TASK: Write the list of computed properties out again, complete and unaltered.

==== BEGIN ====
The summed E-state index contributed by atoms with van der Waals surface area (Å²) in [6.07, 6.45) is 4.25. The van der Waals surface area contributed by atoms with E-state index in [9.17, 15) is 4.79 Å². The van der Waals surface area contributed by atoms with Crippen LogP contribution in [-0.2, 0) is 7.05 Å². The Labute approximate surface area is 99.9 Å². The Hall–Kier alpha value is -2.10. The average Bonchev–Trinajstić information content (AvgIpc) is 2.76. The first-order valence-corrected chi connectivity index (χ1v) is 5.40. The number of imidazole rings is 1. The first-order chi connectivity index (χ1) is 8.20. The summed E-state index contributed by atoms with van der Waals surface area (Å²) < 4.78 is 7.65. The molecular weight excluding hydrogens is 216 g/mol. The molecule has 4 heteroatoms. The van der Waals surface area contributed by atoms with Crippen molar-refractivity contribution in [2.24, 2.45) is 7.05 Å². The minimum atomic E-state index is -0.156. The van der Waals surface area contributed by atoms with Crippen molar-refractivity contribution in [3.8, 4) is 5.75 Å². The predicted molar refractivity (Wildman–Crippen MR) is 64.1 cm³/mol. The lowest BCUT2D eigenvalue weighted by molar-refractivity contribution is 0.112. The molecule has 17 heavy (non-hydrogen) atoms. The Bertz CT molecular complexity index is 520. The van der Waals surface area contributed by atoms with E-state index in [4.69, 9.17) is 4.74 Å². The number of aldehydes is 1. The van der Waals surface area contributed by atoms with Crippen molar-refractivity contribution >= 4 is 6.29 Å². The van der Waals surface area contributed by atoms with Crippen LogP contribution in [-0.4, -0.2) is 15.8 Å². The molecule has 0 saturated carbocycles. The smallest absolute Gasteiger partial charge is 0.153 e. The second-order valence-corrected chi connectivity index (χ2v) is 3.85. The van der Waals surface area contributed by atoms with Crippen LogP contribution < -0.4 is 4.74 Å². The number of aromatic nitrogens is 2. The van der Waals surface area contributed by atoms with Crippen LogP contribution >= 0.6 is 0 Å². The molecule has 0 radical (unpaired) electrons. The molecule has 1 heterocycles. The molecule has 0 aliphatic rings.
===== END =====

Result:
The summed E-state index contributed by atoms with van der Waals surface area (Å²) in [6.07, 6.45) is 4.25. The van der Waals surface area contributed by atoms with E-state index in [9.17, 15) is 4.79 Å². The van der Waals surface area contributed by atoms with Crippen LogP contribution in [-0.2, 0) is 7.05 Å². The Labute approximate surface area is 99.9 Å². The Hall–Kier alpha value is -2.10. The average Bonchev–Trinajstić information content (AvgIpc) is 2.76. The first-order valence-corrected chi connectivity index (χ1v) is 5.40. The number of imidazole rings is 1. The first-order chi connectivity index (χ1) is 8.20. The summed E-state index contributed by atoms with van der Waals surface area (Å²) < 4.78 is 7.65. The molecular weight excluding hydrogens is 216 g/mol. The molecule has 4 heteroatoms. The van der Waals surface area contributed by atoms with Crippen molar-refractivity contribution in [2.24, 2.45) is 7.05 Å². The minimum atomic E-state index is -0.156. The van der Waals surface area contributed by atoms with Crippen molar-refractivity contribution in [3.8, 4) is 5.75 Å². The predicted molar refractivity (Wildman–Crippen MR) is 64.1 cm³/mol. The lowest BCUT2D eigenvalue weighted by molar-refractivity contribution is 0.112. The molecule has 17 heavy (non-hydrogen) atoms. The Bertz CT molecular complexity index is 520. The van der Waals surface area contributed by atoms with E-state index in [4.69, 9.17) is 4.74 Å². The number of aldehydes is 1. The van der Waals surface area contributed by atoms with Crippen molar-refractivity contribution >= 4 is 6.29 Å². The van der Waals surface area contributed by atoms with Crippen LogP contribution in [-0.4, -0.2) is 15.8 Å². The molecule has 0 saturated carbocycles. The smallest absolute Gasteiger partial charge is 0.153 e. The second-order valence-corrected chi connectivity index (χ2v) is 3.85. The van der Waals surface area contributed by atoms with Crippen LogP contribution < -0.4 is 4.74 Å². The number of aromatic nitrogens is 2. The van der Waals surface area contributed by atoms with Crippen LogP contribution >= 0.6 is 0 Å². The molecule has 0 radical (unpaired) electrons. The molecule has 1 heterocycles. The molecule has 0 aliphatic rings.